There are days when Sean Bowman just doesn’t feel like leaving his house.
Outside you see a perfectly healthy 42-year-old man who retired from the Navy two years ago, loves his two daughters and loves everything golf has to offer.
Inside, however, Bowman is struggling with severe post-traumatic stress disorder, nerve damage, anxiety, neuropathy, multiple back problems and a traumatic brain injury that occurred 13 years ago and resulting from secondary exposure to an explosion while deployed in support of Operation Iraqi Freedom. and Operation Enduring Freedom.
In this context, he raises his hands and notes that the shaking can be so terrible that he often struggles to even put a golf ball on a tee. This condition was even more problematic late in his Navy career when he served as a member of the hospital corps where he assisted patients by setting up IVs, applying sutures, and administering medication.
“Nobody wants somebody coming near them with a needle that does that,” Bowman jokes in a moment of levity.
So yeah, it’s understandable if there are days when Bowman just wants to be in the comfortable surroundings of his own home. And that’s okay.
But when those days come, Bowman’s pals are the first to call and desperately try to shake him off. His core group of friends in the Chesapeake, Virginia area will call and call and call. They won’t take no for an answer.
“They say ‘man, it’s so nice outside, let’s go play some golf. Get off your ass and go to the golf course,'” Bowman said. “We’re doing this for each other and I think that’s very important. It’s a support group. We’re here to lift ourselves up.”
Support. Friendship. These are all reasons why Bowman took a look at the PGA HOPE program at the Bide-A-Wee Golf Course in nearby Portsmouth. These are also the reasons why he was selected as one of 20 ambassadors to participate in the PGA HOPE National Golf and Wellness Week in Washington, DC, hosted by the Congressional Country Club. PGA HOPE (Helping Our Patriots Everywhere) is a flagship military program of PGA REACH, the charitable foundation of the PGA of America. PGA HOPE introduces golf to veterans to improve their physical, mental, social and emotional well-being.
Bowman grew up in Schererville, Indiana, in the northwest corner of the state. He remembers playing golf with his father from the age of 5. They frequented the practice range together, but Bowman had other interests and also migrated to baseball, basketball and hockey.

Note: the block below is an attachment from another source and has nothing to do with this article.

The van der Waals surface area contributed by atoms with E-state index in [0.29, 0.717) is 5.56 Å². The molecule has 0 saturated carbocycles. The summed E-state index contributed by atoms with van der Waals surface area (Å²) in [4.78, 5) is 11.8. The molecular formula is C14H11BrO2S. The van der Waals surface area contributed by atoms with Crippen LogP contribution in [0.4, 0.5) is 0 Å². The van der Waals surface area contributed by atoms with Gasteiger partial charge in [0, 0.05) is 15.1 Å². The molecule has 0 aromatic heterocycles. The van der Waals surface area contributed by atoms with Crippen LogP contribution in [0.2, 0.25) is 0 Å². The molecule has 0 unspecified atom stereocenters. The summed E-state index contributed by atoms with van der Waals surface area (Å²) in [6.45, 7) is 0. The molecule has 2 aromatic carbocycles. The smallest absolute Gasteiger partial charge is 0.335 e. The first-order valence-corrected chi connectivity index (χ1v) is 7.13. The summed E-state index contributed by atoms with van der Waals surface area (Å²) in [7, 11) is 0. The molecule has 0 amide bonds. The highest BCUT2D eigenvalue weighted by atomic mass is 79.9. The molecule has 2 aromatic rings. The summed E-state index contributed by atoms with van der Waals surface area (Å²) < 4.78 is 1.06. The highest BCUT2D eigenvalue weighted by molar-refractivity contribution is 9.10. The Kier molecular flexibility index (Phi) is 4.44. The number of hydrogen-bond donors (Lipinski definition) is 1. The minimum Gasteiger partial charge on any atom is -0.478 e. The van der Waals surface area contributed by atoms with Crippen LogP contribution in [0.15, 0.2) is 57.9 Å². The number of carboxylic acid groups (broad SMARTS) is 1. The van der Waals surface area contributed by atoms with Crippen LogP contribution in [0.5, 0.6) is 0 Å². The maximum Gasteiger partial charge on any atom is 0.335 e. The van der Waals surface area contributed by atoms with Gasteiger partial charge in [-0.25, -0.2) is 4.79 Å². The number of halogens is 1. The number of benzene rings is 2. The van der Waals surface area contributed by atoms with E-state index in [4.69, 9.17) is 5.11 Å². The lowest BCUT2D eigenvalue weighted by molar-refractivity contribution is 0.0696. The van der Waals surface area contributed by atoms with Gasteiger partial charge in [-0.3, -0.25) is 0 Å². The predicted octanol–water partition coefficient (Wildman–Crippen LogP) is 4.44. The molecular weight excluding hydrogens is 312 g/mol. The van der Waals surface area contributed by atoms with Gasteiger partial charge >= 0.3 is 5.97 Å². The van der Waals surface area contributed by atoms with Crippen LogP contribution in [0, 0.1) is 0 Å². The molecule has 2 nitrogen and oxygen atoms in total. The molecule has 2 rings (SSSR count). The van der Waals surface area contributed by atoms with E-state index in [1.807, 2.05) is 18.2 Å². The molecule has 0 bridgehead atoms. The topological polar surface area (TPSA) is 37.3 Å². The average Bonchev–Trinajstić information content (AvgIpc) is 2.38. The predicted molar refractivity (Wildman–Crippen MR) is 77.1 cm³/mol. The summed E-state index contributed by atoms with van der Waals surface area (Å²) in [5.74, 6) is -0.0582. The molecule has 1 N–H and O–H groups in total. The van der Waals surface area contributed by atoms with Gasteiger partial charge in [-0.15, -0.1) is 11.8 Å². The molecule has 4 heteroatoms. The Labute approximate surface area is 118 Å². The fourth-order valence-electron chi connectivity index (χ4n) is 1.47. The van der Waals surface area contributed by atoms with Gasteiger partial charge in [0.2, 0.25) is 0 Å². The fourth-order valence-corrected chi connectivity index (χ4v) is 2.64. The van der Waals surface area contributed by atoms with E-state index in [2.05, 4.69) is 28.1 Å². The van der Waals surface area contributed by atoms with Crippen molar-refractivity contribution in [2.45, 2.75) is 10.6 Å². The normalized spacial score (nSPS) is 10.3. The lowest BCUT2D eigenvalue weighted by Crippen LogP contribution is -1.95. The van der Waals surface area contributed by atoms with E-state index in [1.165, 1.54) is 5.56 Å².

“I always played golf here and there, but never took it too seriously,” he says.
There wasn’t much time to play golf during Bowman’s nearly 17-year career in the Navy. Plus, he’s an all-or-nothing guy who needs to play a lot or not a lot at all. He is quick to point out that there is no common ground with him.
“It’s difficult to pick a club once a month or once every three months because I won’t be playing well,” he said. “It’s too frustrating.”
This is no longer a concern.
“When I got out of the Navy I was lost, I didn’t know what to do, where to do it,” Bowman said. “It’s a huge transition when you go from active duty to the civilian world. I found myself going back to the golf course.
Bide-A-Wee’s Director of Golf and General Manager Adam Relan had known Bowman for a few years and eventually, earlier this year, they met on the driving range and Relan told Bowman he thought that the course’s PGA HOPE program would be a good fit. Bowman took a peak, immediately loved the vibe, and went on the two-month program, which ended May 24. Five months later, he was chosen to be an ambassador and represent the Middle Atlantic PGA chapter in Washington.
“I’m glad he’s gone and running,” Relan said. “This guy has a goal and that’s what we all need. We need teammates. He helps develop the game and he helps the vets at the same time. There is nothing better.
“He is an incredible person who has done a huge service to our country. It’s great to have someone like him to help us spread the word.
Bowman loves talking to others about the game and is quick to say that he usually plays up to four rounds of golf a week. His main group tries to play as many different golf courses as possible in Virginia. A game is apparently still available.
“It was one of the best things I’ve done,” Bowman said. “I’ve made a ton of new golf buddies, my phone is ringing non-stop with people wanting to play. It gives me purpose again.
“When we play, we don’t even keep score half the time. I want to hit a good shot as much as I want to see my boyfriend hit a good shot. I want to bring more people into this because I know what it’s done for me. If it worked for me, I guarantee it will work for everyone.
Here in Washington, the group is just an extension of what Bowman found back home. Many of the 20 ambassadors had never met before this week. A few days later, they are far from strangers.
“We hit it off right from the start,” said John Harvey, an Air Force communications center specialist from 1972 to 1975, who was Bowman’s partner in a nine-hole event Friday at East Potomac Golf. Links. “We made the connection and we will stay in touch from now on.”
Bowman said: “It opened up a whole new world for me. I feel like I’ve known these people all my life. There is no embarrassment. There is an immediate sense of belonging. Everyone is welcoming. There is no doubt that they are friends for life.
And these friends will be all set, especially on days when Bowman might not feel like going out.